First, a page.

posted in: Fauna, Videography | 1

“On the morning of 30th April 2014, a male Flying Dragon (Draco sumatranus) was scrambling around a tree in Sarawak, Borneo (above).

“As the temperature climbed higher with the rising sun, so did its metabolic rate. Soon, it began to flash its yellow gular flap, prominently advertising its presence to any conspecifics in the neighbourhood (above).

“All that fancy flashing was followed by feeding, as the lizard parked itself in front of an ant trail to partake of its breakfast (above).

“A video clip of the male lizard snapping up ants may be previewed below.

“On the same afternoon, a female Flying Dragon of the same species arrived onto the scene, looking positively hungry (below). After locating the busy ant trail, it began to peck away at the ants selectively, one at a time. This reminded me of how we sometimes scrutinise a conveyor belt of sushi dishes at a Japanese restaurant chain and pick out the particular plates we like.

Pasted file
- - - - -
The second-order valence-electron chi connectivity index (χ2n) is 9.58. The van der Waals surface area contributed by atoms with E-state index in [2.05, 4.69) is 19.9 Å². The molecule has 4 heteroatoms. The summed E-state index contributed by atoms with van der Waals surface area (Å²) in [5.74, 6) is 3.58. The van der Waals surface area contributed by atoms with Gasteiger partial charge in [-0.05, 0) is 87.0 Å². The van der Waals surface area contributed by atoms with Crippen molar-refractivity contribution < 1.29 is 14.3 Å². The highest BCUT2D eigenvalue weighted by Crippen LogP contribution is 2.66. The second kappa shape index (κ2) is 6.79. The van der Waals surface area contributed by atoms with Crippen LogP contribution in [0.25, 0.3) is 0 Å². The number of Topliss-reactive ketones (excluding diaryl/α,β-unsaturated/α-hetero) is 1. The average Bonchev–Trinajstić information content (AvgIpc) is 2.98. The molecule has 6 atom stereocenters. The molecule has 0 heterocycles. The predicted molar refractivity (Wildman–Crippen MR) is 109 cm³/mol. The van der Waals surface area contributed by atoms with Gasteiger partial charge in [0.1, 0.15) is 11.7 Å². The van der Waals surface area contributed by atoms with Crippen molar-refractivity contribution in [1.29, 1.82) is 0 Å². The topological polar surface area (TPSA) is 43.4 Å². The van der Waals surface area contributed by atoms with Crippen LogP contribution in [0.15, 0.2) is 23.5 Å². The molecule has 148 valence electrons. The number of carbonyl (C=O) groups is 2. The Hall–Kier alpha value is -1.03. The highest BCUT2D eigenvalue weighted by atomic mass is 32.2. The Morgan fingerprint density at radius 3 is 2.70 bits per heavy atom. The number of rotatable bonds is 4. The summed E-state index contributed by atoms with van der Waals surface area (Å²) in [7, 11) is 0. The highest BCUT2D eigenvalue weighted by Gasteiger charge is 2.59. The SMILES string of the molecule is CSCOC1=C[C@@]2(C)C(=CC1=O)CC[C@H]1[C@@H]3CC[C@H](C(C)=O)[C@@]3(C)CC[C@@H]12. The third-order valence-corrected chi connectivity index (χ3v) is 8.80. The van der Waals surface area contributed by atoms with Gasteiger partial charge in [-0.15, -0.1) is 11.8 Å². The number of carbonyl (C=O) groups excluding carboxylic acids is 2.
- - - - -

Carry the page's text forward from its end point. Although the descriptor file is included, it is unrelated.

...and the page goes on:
“A video clip of the female lizard feeding on ants may be previewed below.

“Most species of Flying Dragons (genus Draco) are known to have a diet that consists predominantly of ants (Das, 2010; Mori & Hikida, 1993; Ord & Klomp, 2014). However, it is not very often that we get a chance to watch them dining al fresco.”

Dr. Leong Tzi Ming
8th May 2014

Das, I., 2010. A Field Guide to the Reptiles of South-East Asia. New Holland Publishers (UK) Ltd., 376 pp.
2. Mori, A. & T. Hikida, 1993. Natural history observations of the flying lizard, Draco volans sumatranus (Agamidae, Squamata) from Sarawak, Malaysia. Raffles Bulletin of Zoology, 41(1): 83–94.
3. Ord, T. J. & D. A. Klomp, 2014. Habitat partitioning and morphological differentiation: the Southeast Asian Draco lizards and Caribbean Anolis lizards compared. Oecologia, DOI 10.1007/s00442-014-2921-y

  1. Lee Chiu San

    Beautiful photos and videos. Make me nostalgic. In the 1950s and 1960s I used to watch our local Flying Dragons (Draco volans) doing the same thing on coconut trees. Coconut plantations were ideal habitats for those lizards. They liked the high take-off points and sufficient open spaces in between the trees that allowed for long glides. Very few Draco volans left, (I have seen a few in Seletar)and no more coconut plantations. However, the related Draco melanopogon can still be found in the forest reserve at Upper Pierce. Melanopogon is more slender but slightly larger than volans, with a black gular flap.

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